Buttigieg Touts Infrastructure Grants Proposal

Transportation Secretary Pete Buttigieg
"We understand that the tremendous opportunity we’ve been given to help modernize our country’s infrastructure comes with a profound responsiblity, Transportation Secretary Pete Buttigieg says. (Samuel Corum/Bloomberg News)

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Transportation Secretary Pete Buttigieg pointed to grants proposed by the Biden White House for fiscal 2023 as funding that potentially could modernize major aspects of the country’s mobility network.

During a U.S. House appropriations panel hearing May 10, Buttigieg emphasized the $1.5 billion requested for the Rebuilding American Infrastructure with Sustainability and Equity (RAISE) program would assist state agencies with improving existing infrastructure. Such improvements ideally would facilitate the movement of freight along supply chains.

“We understand that the tremendous opportunity we’ve been given to help modernize our country’s infrastructure comes with a profound responsibility to use taxpayer dollars efficiently and wisely, and to make resources more accessible to state and local governments so they can build good projects,” the secretary told the House Transportation, and Housing and Urban Development, and Related Agencies Appropriations Subcommittee.

Overall, President Joe Biden is requesting $142 billion in fiscal 2023 for the U.S. Department of Transportation.

“This type of infrastructure transformation only happens at most once every generation, and it only happens if we work together,” Buttigieg added.

Specific to the Federal Motor Carrier Safety Administration, which regulates the trucking industry, the president is requesting $367.5 million for safety operations and programs. For FMCSA’s safety grants division, the budget proposes $506.1 million.

Per background from the U.S. Department of Transportation: “FMCSA’s fiscal-year 2023 budget, in concert with the bipartisan infrastructure law, will set the stage for forward-facing investments to address current realities and future visions for interstate commerce, [commercial motor vehicle] operations and driver safety.”

Other Budget Requests

$23.6 billion for aviation modernization

$4.45 billion for major transit projects

$3 billion for safety programs at the Federal Highway Administration

$230 million for port projects

The secretary also expressed confidence that the recently enacted $1 trillion Infrastructure Investment and Jobs Act would assist state agencies with modernization efforts. That law is commonly referred to as the bipartisan infrastructure law. More than $500 billion for highway-centric projects, with a focus on climate change, gained approval under the law.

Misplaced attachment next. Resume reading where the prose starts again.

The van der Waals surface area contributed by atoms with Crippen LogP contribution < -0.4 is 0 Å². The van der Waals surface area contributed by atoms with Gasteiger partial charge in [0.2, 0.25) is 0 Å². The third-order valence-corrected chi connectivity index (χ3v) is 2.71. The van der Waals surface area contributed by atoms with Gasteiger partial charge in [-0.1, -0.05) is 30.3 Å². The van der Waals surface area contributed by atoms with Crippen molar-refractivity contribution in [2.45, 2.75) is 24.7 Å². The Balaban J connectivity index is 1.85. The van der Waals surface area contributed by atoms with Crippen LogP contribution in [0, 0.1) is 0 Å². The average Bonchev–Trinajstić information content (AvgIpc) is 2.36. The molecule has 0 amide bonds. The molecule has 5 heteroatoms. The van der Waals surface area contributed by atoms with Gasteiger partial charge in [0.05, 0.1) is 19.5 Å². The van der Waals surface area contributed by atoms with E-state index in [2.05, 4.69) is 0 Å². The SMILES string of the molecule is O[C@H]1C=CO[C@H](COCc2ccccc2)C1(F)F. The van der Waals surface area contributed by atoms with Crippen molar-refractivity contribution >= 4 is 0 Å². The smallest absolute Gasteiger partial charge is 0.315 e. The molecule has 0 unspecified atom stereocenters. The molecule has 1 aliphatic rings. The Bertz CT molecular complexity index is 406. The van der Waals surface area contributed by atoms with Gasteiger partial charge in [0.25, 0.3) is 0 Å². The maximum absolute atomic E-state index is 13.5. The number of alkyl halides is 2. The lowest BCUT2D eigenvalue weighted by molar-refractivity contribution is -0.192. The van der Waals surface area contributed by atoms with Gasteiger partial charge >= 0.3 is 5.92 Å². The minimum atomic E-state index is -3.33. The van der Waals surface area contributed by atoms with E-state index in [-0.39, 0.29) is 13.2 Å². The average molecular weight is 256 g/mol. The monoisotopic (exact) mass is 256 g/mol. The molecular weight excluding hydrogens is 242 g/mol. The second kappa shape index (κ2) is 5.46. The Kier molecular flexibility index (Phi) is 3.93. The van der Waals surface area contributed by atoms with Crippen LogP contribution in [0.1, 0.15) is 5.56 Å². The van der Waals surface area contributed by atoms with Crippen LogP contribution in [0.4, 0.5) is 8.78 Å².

The panel’s top Democrats welcomed the president’s budget proposal. They pointed to the administration’s aim of improving safety, accessibility and equity across the transportation landscape.



“The president’s budget allows for new or improved service across all modes that will emphasize safety, environmental sustainability, equitable communities and transportation options and resiliency in the face of extreme weather conditions,” Rep. David Price (D-N.C.), the subcommittee’s chairman, said. “It builds on this subcommittee’s commitment to examine and address some of the disparate impacts that the federal government has contributed to through the creation of our interstate highway system under the guise of urban renewal.”



Senate funding leaders have echoed their House counterparts’ viewpoints. Sen. Brian Schatz (D-Hawaii), the transportation appropriations subcommittee chairman, highlighted the focus on sustainability and resilience.

“I’m glad to see a sustained focus on addressing climate change,” he said. “It continues to build on the nation’s electric vehicle infrastructure, and it advances research into alternative aviation fuels and stronger fuel-economy standards which would reduce carbon emissions by 2.5 billion metric tons.”

Republicans, meanwhile, have pushed back on ongoing directives recommending state agencies fix existing infrastructure projects prior to pursuing new ones.
Congressional appropriators have yet to schedule consideration of the fiscal 2023 transportation funding legislation. Federal funding authorization expires at the end of September.

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